Larry Freed really tees off on Fred Reichheld and the Net Promoter Score concept on his blog, calling the book a fraud. I think Larry is too harsh — but I would assert that “likelihood to refer” is not the ONE question to ask.
I’ll propose a different question, but first want to share some thoughts.
Many financial services firms segment their customer base. Many use a “value” approach, segmenting customers by their value to the firm — looking at the number of products owned, or estimating profitability. Others use psychographic approaches to identify the differences among customers as they relate to attitudes about life in general or about managing their financial lives.
But both of these approaches — and most others in practice — fail to identify something very important: The type of relationship a customer wants to have with the firm.
Consumers enter into “relationships” with firms with different expectations — and desires — for what that relationship will be. I put the word in quotes, because in some (many?) cases, a consumer doesn’t want a relationship — he simply wants to buy and use a product or service from the firm. But as maketers, we’re looking to deepen the relationship our customers have with us.
So, what’s the one question to ask customers?
What are your expectations of us and how well are we meeting those expectations?
(OK, I cheated. That’s really two questions. But even Reichheld’s one question becomes more helpful when you ask “why are you likely to refer us?”)
The challenge is in constructing the right prompts for the expectations question. From the research I’ve done with financial services consumers, I strongly believe that many consumers’ expectations will fall into one of the following buckets:
- Interpersonal excellence. These are the consumers who are predmoninantly looking to deal with employees who are friendly and helpful; take the time to listen to problems, concerns, and needs; and live up to values portrayed in the firm’s ads.
- Advice and guidance. These consumers are expecting objective advice and guidance in making product decisions and making the best use of those products. They may or may not care if the people they deal with are “friendly”, and they may not care if the advice and guidance they get even comes from a human (versus a Web site).
- Operational excellence. These consumers want to do business with a firm that’s easy to do business with and never makes mistakes. Again, they may or not care if the people they deal with are “friendly and helpful” — in fact, they probably don’t even want to talk to those people in the first place.
If you don’t know what your customers expect from you — and how well you meet those expectations, then: 1) you can’t know what you have to do to grow the relationship, and 2) who cares if they’ll refer you to their friends and family?
Technorati tags: Net Promoter Score, Marketing ROI, Customer loyalty
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I agree, but suggest customers move between those three based on personal circumstances.
I see where you’re coming from but IMO it’s too open ended. Asking the referral question is easy for a customer to answer with a straight yes or no (and therefore easy to quantify). The thought of having to think about the type of relationship that I want with a brand would be a non-starter with most customers. It would with me anyway.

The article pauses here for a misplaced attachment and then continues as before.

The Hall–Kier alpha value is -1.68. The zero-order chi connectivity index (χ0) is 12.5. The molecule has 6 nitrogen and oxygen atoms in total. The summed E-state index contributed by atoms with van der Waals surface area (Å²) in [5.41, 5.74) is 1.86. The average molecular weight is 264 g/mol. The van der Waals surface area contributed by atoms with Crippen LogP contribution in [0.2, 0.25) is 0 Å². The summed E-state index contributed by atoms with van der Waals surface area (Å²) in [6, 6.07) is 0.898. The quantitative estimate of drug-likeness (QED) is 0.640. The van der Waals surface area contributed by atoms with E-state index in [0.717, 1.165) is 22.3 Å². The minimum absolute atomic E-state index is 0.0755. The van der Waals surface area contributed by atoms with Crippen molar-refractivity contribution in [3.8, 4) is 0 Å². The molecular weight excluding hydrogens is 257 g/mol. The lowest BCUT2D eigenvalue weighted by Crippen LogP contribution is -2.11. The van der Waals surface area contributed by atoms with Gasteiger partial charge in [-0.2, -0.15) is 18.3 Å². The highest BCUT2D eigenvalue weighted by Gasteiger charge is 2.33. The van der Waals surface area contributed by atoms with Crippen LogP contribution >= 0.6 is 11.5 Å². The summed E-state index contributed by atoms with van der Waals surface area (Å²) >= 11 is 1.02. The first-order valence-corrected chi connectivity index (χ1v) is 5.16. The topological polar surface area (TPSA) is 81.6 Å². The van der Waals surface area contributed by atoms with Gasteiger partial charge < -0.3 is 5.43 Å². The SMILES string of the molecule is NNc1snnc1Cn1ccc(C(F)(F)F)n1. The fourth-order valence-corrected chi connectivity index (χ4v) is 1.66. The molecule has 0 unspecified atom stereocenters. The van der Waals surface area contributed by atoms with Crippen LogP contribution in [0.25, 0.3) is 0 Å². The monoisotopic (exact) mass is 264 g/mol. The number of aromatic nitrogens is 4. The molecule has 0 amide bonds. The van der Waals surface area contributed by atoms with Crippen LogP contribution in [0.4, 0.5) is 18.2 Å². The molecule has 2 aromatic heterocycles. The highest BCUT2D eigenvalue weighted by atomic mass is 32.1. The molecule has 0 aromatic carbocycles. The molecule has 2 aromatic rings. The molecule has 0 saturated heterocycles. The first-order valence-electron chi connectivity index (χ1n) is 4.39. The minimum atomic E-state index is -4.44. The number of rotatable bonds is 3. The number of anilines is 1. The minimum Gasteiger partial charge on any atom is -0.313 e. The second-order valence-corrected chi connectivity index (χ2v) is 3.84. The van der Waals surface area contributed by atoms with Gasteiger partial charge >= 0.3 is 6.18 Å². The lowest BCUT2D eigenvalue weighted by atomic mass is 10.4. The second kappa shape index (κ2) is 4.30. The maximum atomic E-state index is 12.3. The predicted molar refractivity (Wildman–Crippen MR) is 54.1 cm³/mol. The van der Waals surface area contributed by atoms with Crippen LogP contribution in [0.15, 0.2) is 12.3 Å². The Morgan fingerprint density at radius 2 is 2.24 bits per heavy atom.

Also, you could argue that by answering yes to the referral question they are stating that you are meeting their expectations already. If you’ve profiled your segments, you could develop communications programmes around finding more yes type profiles or moving the no votes into the more correct buckets that you’ve already identified.
Hope that makes sense.
Andrew — Thanks for your comment. You make perfect sense, and I agree that the question is open ended. But:
1) It boils down to what are you trying to do? To learn something, or quantify something. The NPS question is good to quantify — my point is that its not helpful to learn.
2) That’s why I suggested that firms (banks in particular) develop some theories about what those expectations are and provide a list of prompts. I couldn’t agree with you more that if simply asked “what do I expect?” that I wouldn’t know where to start (except, in many cases, to say “I expect that you wouldn’t ask me silly questions like this one”).
3) I think many banks existing segments are insufficient to provide guidance (i.e., segments based on internal value to the firm or generic psychographic dimensions).
Why not ask your two questions, then Fred’s? It seems to me they are complimentary.
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Have you even read the book (The Ultimate Question)? If you haven’t, you need to. If you have. You need to read it again.
Loyalty economics is not the study of “satisfying” my needs. That’s been the problem with banking. Our goal has been to satisfy.
We’re an errand. What are my expectations? Get in. Get out. Nobody gets hurt. I would say my bank meets those.
Ken Blanchard said it best in his book Raving Fans:
“Your customers are only satisfied because their expectations are so low, and because nobody else is doing any better.”
If you WOW me I will recommend you to my friends. That’s the ONLY marketing that works today. Period. If you meet my expectations I probably won’t say anything bad (or good) about you. I’m a “passive” that can be easily wooed by the competition. Banks are loaded with passives.
Thanks for the blogging opportunity.
I’ve seen you “around”
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